nuptials by a wedding-feast at which Chibiabos sang, and the
handsome mischief-maker, Pau-Puk-Keewis, danced. Minnehaha
proved another blessing to the people. In the darkness of
the night, covered by her long hair only, she walked all round
the fields of maize, making them fruitful, and drawing a magic
circle round them which neither blight nor mildew, neither worm
nor insect, could invade. About this same time, too, to prevent the
memory of men and things fading, Hiawatha invented picture-writing,
and taught it to his people. But soon misfortunes came
upon him. The evil spirits, the Manitos of mischief, broke the ice
beneath his friend Chibiabos, and drowned him; Pau-Puk-Keewis
put insult upon him, and had to be hunted down; and the
envious Little People, the mischievous Puk-Wudjies, conspired
against Kwasind, and murdered him. After this ghosts paid a
visit to Hiawatha's wigwam, and famine came upon the land.
Oh, the long and dreary winter!
Oh, the cold and cruel winter!
Ever thicker, thicker, thicker
Froze the ice on lake and river;
Ever deeper, deeper, deeper
Fell the snow o'er all the landscape,
Fell the covering snow, and drifted
Through the forest, round the village.
All the earth was sick and famished;
Hungry was the air around them,
Hungry was the sky above them,
And the hungry stars in heaven
Like the eyes of wolves glared at them!
Into Hiawatha's wigwam
Came two other guests, as silent
As the ghosts were, and as gloomy.
Looked with haggard eyes and hollow
At the face of Laughing Water.
And the foremost said, "Behold me!
I am Famine, Buckadawin!"
And the other said, "Behold me!
I am Fever, Ahkosewin!"
And the lovely Minnehaha
Shuddered as they looked upon her,
Shuddered at the words they uttered;
Lay down on her bed in silence.
Forth into the empty forest
Rushed the maddened Hiawatha;
In his heart was deadly sorrow,
In his face a stony firmness;
On his brow the sweat of anguish
Started, but it froze and fell not.
"Gitche Manito, the Mighty!"
Cried he with his face uplifted
In that bitter hour of anguish,
"Give your children food, O father!
Give me food for Minnehaha—
For my dying Minnehaha!"
All day long roved Hiawatha
In that melancholy forest,
Through the shadow of whose thickets,
In the pleasant days of summer,
Of that ne'er-forgotten summer,
He had brought his young wife homeward
From the land of the Dacotahs.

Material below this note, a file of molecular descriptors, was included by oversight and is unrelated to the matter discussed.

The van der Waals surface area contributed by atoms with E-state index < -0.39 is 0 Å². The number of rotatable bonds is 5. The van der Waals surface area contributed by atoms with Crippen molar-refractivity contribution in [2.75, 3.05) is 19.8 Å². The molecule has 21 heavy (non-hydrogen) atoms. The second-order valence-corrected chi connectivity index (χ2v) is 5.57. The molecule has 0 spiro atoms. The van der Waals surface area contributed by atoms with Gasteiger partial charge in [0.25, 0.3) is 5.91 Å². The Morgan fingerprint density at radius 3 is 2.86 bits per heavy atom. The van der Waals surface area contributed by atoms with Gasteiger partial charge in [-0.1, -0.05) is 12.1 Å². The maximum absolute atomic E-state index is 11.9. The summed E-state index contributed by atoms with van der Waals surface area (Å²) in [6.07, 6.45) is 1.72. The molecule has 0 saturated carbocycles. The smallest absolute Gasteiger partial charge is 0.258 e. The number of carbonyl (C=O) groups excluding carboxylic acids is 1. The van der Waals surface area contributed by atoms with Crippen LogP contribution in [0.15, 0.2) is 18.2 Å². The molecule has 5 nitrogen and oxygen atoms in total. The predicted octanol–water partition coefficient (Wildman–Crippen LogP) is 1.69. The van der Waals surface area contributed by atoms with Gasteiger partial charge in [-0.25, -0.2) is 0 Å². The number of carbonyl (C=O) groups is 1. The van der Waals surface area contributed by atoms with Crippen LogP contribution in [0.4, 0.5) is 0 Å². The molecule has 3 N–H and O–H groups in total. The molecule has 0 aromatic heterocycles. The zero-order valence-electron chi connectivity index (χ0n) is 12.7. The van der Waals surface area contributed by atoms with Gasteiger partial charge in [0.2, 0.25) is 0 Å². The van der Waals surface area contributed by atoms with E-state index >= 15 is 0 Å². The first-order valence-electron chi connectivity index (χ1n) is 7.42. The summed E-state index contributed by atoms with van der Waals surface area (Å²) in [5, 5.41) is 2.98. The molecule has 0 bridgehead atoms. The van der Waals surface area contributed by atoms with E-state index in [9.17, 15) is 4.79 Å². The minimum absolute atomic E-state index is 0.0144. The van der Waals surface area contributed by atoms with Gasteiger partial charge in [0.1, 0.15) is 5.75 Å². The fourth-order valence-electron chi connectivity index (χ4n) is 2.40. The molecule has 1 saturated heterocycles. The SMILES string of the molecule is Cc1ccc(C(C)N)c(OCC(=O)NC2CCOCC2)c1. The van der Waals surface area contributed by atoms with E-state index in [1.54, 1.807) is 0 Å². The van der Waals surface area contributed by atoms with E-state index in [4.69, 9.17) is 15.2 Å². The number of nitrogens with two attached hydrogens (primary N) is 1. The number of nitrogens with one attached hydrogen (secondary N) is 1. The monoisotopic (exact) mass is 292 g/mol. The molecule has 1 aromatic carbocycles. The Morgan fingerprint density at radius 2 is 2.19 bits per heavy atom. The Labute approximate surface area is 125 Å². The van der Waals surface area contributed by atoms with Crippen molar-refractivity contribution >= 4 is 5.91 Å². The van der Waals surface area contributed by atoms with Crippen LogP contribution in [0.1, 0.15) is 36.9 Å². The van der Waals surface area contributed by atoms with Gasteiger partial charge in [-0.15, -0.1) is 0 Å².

In the wigwam with Nokomis,
With those gloomy guests that watched her,
She was lying, the beloved,
She, the dying Minnehaha.
"Hark!" she said; "I hear a rushing,
Hear the falls of Minnehaha
Coming to me from a distance!"
"No, my child!" said old Nokomis,
"'Tis the night-wind in the pine-trees!"
"Look!" she said; "I see my father
Beckoning, lonely, from his wigwam
In the land of the Dacotahs!"
"No, my child!" said old Nokomis.
"'Tis the smoke that waves and beckons!"
"Ah!" said she, "the eyes of Pauguk
Glare upon me in the darkness;
I can feel his icy fingers
Clasping mine amid the darkness!
And the desolate Hiawatha,
Miles away among the mountains,
Heard that sudden cry of anguish,
Heard the voice of Minnehaha
Calling to him in the darkness.
Over snowfields waste and pathless,
Under snow-encumbered branches,
Homeward hurried Hiawatha,
Heard Nokomis moaning, wailing,
"Would that I had perished for you,
Would that I were dead as you are!"
And he rushed into the wigwam,
Saw the old Nokomis slowly
Rocking to and fro and moaning,
Saw his lovely Minnehaha
Lying dead and cold before him;
And his bursting heart within him
Uttered such a cry of anguish
That the very stars in heaven
Shook and trembled with his anguish.
Then he sat down, still and speechless,
On the bed of Minnehaha.
Seven long days and nights he sat there,
As if in a swoon he sat there.
Then they buried Minnehaha;
In the snow a grave they made her,
In the forest deep and darksome.
"Farewell!" said he. "Minnehaha!
Farewell, O my Laughing Water!
All my heart is buried with you,
All my thoughts go onward with you!
Come not back again to labour,
Come not back again to suffer.
Soon my task will be completed,
Soon your footsteps I shall follow
To the Islands of the Blessed,
To the Kingdom of Ponemah,
To the Land of the Hereafter!"
Hiawatha indeed remained not much longer with his people,
for after welcoming the Black-Robe chief, who told the elders
of the nations of the Virgin Mary and her blessed Son and
Saviour, he launched his birch canoe from the shores of Big-Sea-Water,
and, departing westward,
Sailed into the fiery sunset,
Sailed into the purple vapours,
Sailed into the dusk of evening.